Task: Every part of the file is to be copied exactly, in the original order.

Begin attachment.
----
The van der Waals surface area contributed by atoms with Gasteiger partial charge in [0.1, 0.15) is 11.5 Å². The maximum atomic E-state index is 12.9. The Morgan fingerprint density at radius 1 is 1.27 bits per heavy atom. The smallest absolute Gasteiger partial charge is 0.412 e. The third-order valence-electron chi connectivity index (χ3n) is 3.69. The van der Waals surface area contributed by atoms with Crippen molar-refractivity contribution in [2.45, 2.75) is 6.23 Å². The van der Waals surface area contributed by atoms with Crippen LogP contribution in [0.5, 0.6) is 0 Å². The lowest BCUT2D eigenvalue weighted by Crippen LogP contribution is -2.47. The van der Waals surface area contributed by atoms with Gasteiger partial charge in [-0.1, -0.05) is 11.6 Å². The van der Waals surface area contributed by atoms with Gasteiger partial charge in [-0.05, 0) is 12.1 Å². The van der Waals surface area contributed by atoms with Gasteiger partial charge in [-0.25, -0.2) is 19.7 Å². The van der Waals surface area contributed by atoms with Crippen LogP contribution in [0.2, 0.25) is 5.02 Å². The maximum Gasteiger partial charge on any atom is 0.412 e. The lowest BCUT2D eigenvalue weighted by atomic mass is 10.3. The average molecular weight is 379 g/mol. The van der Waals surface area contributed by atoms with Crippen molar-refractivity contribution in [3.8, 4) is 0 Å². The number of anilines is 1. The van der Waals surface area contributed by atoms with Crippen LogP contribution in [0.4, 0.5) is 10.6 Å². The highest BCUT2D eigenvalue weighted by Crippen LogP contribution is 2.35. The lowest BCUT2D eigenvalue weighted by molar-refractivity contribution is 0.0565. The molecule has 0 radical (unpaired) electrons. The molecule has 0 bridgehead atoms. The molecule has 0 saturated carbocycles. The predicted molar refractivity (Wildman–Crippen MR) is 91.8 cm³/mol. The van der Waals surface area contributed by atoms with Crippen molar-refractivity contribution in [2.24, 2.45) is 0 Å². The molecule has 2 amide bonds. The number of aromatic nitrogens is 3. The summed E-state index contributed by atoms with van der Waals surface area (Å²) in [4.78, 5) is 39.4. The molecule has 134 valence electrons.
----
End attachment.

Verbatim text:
The van der Waals surface area contributed by atoms with Gasteiger partial charge in [0.1, 0.15) is 11.5 Å². The maximum atomic E-state index is 12.9. The Morgan fingerprint density at radius 1 is 1.27 bits per heavy atom. The smallest absolute Gasteiger partial charge is 0.412 e. The third-order valence-electron chi connectivity index (χ3n) is 3.69. The van der Waals surface area contributed by atoms with Crippen molar-refractivity contribution in [2.45, 2.75) is 6.23 Å². The van der Waals surface area contributed by atoms with Crippen LogP contribution in [0.5, 0.6) is 0 Å². The lowest BCUT2D eigenvalue weighted by Crippen LogP contribution is -2.47. The van der Waals surface area contributed by atoms with Gasteiger partial charge in [-0.1, -0.05) is 11.6 Å². The van der Waals surface area contributed by atoms with Gasteiger partial charge in [-0.05, 0) is 12.1 Å². The van der Waals surface area contributed by atoms with Gasteiger partial charge in [-0.25, -0.2) is 19.7 Å². The van der Waals surface area contributed by atoms with Crippen LogP contribution in [0.2, 0.25) is 5.02 Å². The maximum Gasteiger partial charge on any atom is 0.412 e. The lowest BCUT2D eigenvalue weighted by atomic mass is 10.3. The average molecular weight is 379 g/mol. The van der Waals surface area contributed by atoms with Crippen molar-refractivity contribution in [3.8, 4) is 0 Å². The number of anilines is 1. The van der Waals surface area contributed by atoms with Crippen LogP contribution in [0.4, 0.5) is 10.6 Å². The highest BCUT2D eigenvalue weighted by Crippen LogP contribution is 2.35. The lowest BCUT2D eigenvalue weighted by molar-refractivity contribution is 0.0565. The molecule has 0 radical (unpaired) electrons. The molecule has 0 bridgehead atoms. The molecule has 0 saturated carbocycles. The predicted molar refractivity (Wildman–Crippen MR) is 91.8 cm³/mol. The van der Waals surface area contributed by atoms with Crippen molar-refractivity contribution in [2.24, 2.45) is 0 Å². The molecule has 2 amide bonds. The number of aromatic nitrogens is 3. The summed E-state index contributed by atoms with van der Waals surface area (Å²) in [4.78, 5) is 39.4. The molecule has 134 valence electrons.